Despite his backing of arts and culture, Miliband would not confirm that there would be no further cuts to the arts, saying: ‘I can’t make promises about what funding’s going to look like in the future.’

Ed Miliband speaking at the Creative Industries Federation at Battersea Arts Centre (Credit: Ian Watts)

Ed Miliband speaking at the Creative Industries Federation at Battersea Arts Centre (Credit: Ian Watts)

In his speech, Miliband also quoted from the Warwick Commission’s report, and said: ‘If we care about the opportunities for the young, the findings of the Warwick Commission should worry us all.

‘The next Labour government’s mission is to guarantee every young person, from whatever background, access to the arts and culture: a universal entitlement to a creative education for every child.’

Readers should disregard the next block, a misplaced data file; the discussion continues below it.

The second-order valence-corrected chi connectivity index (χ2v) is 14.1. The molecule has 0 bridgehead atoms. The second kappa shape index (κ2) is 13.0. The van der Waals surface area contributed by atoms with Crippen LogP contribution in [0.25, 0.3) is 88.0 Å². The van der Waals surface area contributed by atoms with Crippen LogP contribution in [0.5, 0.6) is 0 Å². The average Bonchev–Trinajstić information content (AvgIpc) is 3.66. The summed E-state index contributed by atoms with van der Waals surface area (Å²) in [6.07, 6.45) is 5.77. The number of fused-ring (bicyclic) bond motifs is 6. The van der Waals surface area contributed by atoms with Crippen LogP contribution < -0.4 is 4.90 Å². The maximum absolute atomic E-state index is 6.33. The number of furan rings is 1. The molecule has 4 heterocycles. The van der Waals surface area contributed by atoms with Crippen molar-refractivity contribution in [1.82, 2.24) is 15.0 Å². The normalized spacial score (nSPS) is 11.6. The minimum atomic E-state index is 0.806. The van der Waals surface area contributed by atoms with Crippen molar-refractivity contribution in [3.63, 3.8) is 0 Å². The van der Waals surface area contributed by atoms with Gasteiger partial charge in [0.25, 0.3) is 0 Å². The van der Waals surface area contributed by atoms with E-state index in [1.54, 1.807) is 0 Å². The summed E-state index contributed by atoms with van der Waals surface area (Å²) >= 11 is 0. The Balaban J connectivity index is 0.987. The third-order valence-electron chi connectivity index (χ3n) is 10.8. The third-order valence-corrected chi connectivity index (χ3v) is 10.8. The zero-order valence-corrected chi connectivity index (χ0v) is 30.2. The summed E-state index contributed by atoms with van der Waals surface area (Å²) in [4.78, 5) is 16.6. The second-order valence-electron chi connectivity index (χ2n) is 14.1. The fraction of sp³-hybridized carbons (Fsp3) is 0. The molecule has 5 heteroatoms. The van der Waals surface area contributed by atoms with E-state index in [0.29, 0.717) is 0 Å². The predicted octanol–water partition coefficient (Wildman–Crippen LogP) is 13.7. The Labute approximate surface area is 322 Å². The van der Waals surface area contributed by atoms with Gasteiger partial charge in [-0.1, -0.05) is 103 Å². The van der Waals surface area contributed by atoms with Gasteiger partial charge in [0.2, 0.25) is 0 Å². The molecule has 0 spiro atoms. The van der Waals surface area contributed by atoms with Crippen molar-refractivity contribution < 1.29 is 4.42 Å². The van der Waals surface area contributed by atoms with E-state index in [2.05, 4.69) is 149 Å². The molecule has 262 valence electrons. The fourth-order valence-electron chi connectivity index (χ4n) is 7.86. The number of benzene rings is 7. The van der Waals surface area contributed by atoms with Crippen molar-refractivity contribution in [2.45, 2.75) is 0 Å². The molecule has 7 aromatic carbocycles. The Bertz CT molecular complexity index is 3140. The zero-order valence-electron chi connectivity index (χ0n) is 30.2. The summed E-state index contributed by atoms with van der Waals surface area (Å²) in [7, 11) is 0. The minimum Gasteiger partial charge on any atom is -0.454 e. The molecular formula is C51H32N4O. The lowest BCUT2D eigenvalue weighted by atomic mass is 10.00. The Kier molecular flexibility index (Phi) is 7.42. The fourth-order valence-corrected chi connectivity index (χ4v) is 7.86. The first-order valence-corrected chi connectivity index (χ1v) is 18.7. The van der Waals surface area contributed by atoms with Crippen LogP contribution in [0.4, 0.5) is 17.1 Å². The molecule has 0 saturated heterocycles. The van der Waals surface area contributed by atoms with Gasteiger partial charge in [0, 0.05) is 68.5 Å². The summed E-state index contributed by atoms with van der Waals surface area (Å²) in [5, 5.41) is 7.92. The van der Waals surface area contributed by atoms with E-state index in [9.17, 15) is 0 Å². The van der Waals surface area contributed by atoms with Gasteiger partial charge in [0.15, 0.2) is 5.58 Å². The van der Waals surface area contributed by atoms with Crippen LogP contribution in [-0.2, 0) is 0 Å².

In Miliband’s speech, Labour backed the Warwick Commission’s recommendation that schools will only be able to receive an ‘outstanding’ rating from Ofsted if they offer creative subjects and cultural opportunities within a broad and balanced curriculum.

Other policies announced during the speech included: strengthening creative education in schools by encouraging afterschool clubs to offer music, drama, dance, art, sport or other creative activities; building better career pathways into the arts and creative industries by increasing the number of apprenticeships; and widening free access to museums and galleries.

The MTA to relocate to Tottenham

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The MTA’s new home: The Bernie Grant Arts Centre in Tottenham

The MTA has announced that from July 2015 it will be taking up residence at the Bernie Grant Arts Centre in Tottenham. From 2016, four of the college’s six shows a year will be performed in BGAC’s state-of-the-art theatre, with the showcase and original musical remaining at the Bridewell Theatre.